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Strona Główna Muzyka Klasyczna Feo Francesco Francesco Feo - Passio Secundum Joannem (2010)

Francesco Feo - Passio Secundum Joannem (2010)

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Francesco Feo - Passio Secundum Joannem (2010)

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1 	Jesus Arrested: I.	3:40 	
2 	Jesus Arrested: II.	4:52 	
3 	Jesus Arrested: III.	2:39 	
4 	Peter's Denial I		1:59 	
5 	The High Priest Questions Jesus		3:39 	
6 	Peter's Denial II		1:43 	
7 	Jesus Before Pilate: I.		2:40 	
8 	Jesus Before Pilate: II.		6:36 	
9 	Jesus Before Pilate: III.		6:15 	
10 	Jesus Before Pilate: IV.		2:42 	
11 	Jesus Sentenced to Be Crucified		3:10 	
12 	The Crucifixion		5:40 	
13 	At the Cross: I.		2:16 	
14 	At the Cross: II.		1:53 	
15 	At the Cross: III.		4:04 	
16 	Jesus Dies	3:14 	
17 	Jesus Pierced by the Lance	3:55

Krystian Adam (Tenor)
Barbara Schmidt-Gaden (Mezzo Soprano)
Doron Schleifer (Countertenor) 
Mirko Guadagnini (Tenor)
Varese Chamber Chorus
La Divina Armonia (period instruments)
Lorenzo Ghielmi – conductor


Francesco Feo (1691–1761) is one of those many composers active in Naples who eschewed the limelight and preferred to remain as teachers and mentor. This in turn generally made their music, almost all written for local use, disappear into the archives with scant hope for resurrection. Feo began his career as a promising opera composer in 1713, and by 1723 he and a young librettist, Pietro Metastasio, had teamed up to begin writing opera seria . The same year he became the head instructor at the Sant’Onofrio Conservatory at the Porta Capuana, a position he maintained for a decade and a half before going on to the Poveri di Gesù Cristo Conservatory. After a few more years he tired of this and wanted to resume an international career as an opera composer. He received a number of commissions from as far away as Spain and Bohemia, but by that time he had long been overtaken by ambitious students such as Nicolò Jommelli. Thus, he remained a footnote to music history, mainly being noted for his vain attempt to get his prize pupil, Giovanni Pergolesi, to stop obsessively working and regain his health. (Pergolesi didn’t follow the advice and died at the young age of 26.)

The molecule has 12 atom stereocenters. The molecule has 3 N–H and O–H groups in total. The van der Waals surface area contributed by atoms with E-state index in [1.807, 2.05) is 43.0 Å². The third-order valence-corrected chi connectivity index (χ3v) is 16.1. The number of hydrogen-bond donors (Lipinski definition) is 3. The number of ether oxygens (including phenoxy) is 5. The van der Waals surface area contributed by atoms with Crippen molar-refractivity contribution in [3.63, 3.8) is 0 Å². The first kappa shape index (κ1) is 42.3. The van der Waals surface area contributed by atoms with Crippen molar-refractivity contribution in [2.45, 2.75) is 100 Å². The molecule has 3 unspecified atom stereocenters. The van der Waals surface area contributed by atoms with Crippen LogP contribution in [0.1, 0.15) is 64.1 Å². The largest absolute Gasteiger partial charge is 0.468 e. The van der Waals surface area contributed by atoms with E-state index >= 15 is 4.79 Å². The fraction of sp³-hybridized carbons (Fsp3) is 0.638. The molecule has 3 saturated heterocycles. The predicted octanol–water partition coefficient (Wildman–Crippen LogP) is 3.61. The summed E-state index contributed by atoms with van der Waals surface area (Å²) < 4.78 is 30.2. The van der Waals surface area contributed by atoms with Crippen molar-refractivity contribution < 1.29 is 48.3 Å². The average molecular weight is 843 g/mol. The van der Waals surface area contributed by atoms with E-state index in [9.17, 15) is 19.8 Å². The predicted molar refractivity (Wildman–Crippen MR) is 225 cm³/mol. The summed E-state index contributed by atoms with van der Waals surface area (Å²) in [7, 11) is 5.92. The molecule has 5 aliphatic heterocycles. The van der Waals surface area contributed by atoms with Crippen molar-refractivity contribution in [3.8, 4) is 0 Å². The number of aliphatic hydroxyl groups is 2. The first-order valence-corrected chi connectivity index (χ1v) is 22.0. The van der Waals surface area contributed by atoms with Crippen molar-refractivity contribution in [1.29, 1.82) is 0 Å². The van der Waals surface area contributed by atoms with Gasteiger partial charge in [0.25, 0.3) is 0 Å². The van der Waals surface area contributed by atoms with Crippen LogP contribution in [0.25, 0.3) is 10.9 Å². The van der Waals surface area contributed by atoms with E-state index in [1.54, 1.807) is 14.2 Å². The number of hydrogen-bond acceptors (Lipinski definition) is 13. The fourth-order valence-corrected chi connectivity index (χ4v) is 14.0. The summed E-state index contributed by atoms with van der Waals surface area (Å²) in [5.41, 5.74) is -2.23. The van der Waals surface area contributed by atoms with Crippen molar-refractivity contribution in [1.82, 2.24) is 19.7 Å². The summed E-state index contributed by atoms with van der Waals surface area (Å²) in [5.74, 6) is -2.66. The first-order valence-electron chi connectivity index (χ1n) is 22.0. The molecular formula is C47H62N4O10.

As far as his own achievements are concerned, Feo is one of those seminal figures in the development of the Neapolitan musical style, which in turn was so influential in the formation of the music of the Classical period. He, along with colleagues such as Leonardo Vinci, Nicola Porpora, and Leonardo Leo, introduced a more lyrical, triadic, and homophonic music, where the focus was on good contrasting form and a flexible structure, as well as interesting harmony. It is a shame that so little of his music has been revived; the only other disc is a recent 2009 recording on cpo of a Mass and a motet, both of which are quite fine pieces. This production of the St. John Passion by La Divina Armonia provides a nice sequel to that initial work.